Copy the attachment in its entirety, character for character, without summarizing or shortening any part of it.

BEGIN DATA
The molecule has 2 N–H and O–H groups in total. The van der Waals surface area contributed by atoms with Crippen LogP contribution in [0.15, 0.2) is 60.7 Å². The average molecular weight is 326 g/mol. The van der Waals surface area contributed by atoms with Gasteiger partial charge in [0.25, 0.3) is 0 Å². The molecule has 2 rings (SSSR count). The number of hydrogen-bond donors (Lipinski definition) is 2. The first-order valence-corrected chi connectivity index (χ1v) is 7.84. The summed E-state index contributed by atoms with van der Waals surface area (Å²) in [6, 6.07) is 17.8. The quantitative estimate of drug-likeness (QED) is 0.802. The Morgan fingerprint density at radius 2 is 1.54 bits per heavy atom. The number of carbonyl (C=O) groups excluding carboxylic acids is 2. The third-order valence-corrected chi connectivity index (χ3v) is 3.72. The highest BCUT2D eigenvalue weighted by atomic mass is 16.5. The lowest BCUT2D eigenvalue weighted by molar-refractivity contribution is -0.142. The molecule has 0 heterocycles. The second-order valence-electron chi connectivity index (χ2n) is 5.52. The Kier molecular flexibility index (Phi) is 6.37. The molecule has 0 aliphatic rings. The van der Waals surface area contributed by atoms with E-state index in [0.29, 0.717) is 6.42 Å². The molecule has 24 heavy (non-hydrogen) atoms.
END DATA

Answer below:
The molecule has 2 N–H and O–H groups in total. The van der Waals surface area contributed by atoms with Crippen LogP contribution in [0.15, 0.2) is 60.7 Å². The average molecular weight is 326 g/mol. The van der Waals surface area contributed by atoms with Gasteiger partial charge in [0.25, 0.3) is 0 Å². The molecule has 2 rings (SSSR count). The number of hydrogen-bond donors (Lipinski definition) is 2. The first-order valence-corrected chi connectivity index (χ1v) is 7.84. The summed E-state index contributed by atoms with van der Waals surface area (Å²) in [6, 6.07) is 17.8. The quantitative estimate of drug-likeness (QED) is 0.802. The Morgan fingerprint density at radius 2 is 1.54 bits per heavy atom. The number of carbonyl (C=O) groups excluding carboxylic acids is 2. The third-order valence-corrected chi connectivity index (χ3v) is 3.72. The highest BCUT2D eigenvalue weighted by atomic mass is 16.5. The lowest BCUT2D eigenvalue weighted by molar-refractivity contribution is -0.142. The molecule has 0 heterocycles. The second-order valence-electron chi connectivity index (χ2n) is 5.52. The Kier molecular flexibility index (Phi) is 6.37. The molecule has 0 aliphatic rings. The van der Waals surface area contributed by atoms with E-state index in [0.29, 0.717) is 6.42 Å². The molecule has 24 heavy (non-hydrogen) atoms.